This explanation is still really confusing to me. i found the notes from a few semesters ago and I think the proof I am looking for involves basic countability. this is the video we watched and I know we went into how to prove this but I can not for life of me remember it or replicate it in a written proof.

    The part I am thinking of starts at 2:10
    https://www.youtube.com/watch?v=UPA3bwVVzGI

    Can anyone help me with this?

    the section this was listed under was set theory, denumerable and countable sets and infinity if that helps.
     
    Last edited: Apr 25, 2014
  9. Apr 25, 2014 #8

    haruspex

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    Did you consider my post (#2)? Do I need to explain more?
     
  10. Apr 25, 2014 #9
    I think i just don't have any background in what you are talking about. I understand on the surface what you are saying but
    "We can induce a bijection between positive integers and positive rational integers using any bijection between nonnegative integers and integers. For example if p(x) is a polynomial with coefficients either 0 or 1 we have a bijection between any two of"
    confuses me.
    I get that they are related by taking - and + powers but I don't see how to prove a one to one correspondence with that.

    Oh sorry i was reading the other post. I did consider that, you are saying to just add the numerator and denomerator but how can it be a one to one correspondence when you have 2/2 3/1 and 1/3?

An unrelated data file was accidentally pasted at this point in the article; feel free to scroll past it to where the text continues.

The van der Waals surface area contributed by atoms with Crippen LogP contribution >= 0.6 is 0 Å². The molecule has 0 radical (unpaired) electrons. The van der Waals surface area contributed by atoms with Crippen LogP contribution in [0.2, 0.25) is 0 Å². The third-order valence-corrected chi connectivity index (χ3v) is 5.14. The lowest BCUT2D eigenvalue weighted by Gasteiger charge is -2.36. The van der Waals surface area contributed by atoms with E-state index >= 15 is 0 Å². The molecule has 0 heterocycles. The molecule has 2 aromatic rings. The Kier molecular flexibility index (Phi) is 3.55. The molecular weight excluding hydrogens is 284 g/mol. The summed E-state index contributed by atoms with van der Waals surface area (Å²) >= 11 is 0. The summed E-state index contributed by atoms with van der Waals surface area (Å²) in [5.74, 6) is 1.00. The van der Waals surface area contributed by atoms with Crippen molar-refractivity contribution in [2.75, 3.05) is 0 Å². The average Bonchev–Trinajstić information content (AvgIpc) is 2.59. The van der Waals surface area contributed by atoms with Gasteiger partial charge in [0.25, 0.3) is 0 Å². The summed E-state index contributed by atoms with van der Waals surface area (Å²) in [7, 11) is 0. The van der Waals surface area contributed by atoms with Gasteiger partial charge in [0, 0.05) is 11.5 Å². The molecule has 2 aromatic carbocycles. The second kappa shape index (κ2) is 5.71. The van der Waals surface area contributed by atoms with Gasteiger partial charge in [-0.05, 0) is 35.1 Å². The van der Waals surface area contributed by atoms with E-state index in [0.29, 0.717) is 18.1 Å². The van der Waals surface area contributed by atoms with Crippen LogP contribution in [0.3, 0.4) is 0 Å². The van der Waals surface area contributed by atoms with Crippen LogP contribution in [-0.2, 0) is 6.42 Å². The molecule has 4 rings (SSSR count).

I don't see how it can not matter that you are counting some more than once.
     
  11. Apr 25, 2014 #10

    lurflurf

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    bijection just means 1:1 correspondence
    haruspex gave the usual example
    consider numbers m/n where m,n=1,2,3,4,...
    so we have pairs of nonnegative integers
    Do you see how pairs of nonneative integers and nonnegaitive integers can be put in correspondence?
    Next as you say we must deal with repeats such as 4/2=2/1/=274/137
    That is easy to do as we just skip repeats, it is the same reasoning we use to show that primes, integers, even integers and so on are in correspondence

    What I do not like about that example is it is hard to figure out the number of repeats

    My example uses the fact that nonnegative integers and integers are in correspondence
    we say a positive rational and positive integer correspond if the powers of the primes in each correspond

    in other words in my example

    137^[(-2)^7+(-2)^4+(-2)^2] <---> 137^[(2)^7+(2)^4+(2)^2]

    my example follows the facts
    1)
    positive integers can be written as a product of primes to nonnegative integer powers
    positive rational can be written as a product of primes to integer powers
    2)
    nonnegative integers can be written as sums of powers of 2
    integers can be written as sums of powers of -2
    3)if we write positive integers and positive rationals as I describe we have a 1:1 correspondence by switching -2 and 2

    So given a positive integers or positive rationals we can find some function f(x) and in the other direction
    f(2) is a positive integers
    f(-2) is a positive rational
     
  12. Apr 25, 2014 #11

    haruspex

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    As lurflurf says, you can discard the repeats. What you are left with is an ordered list which contains every positive rational. It is then trivial to pair them up with the natural numbers.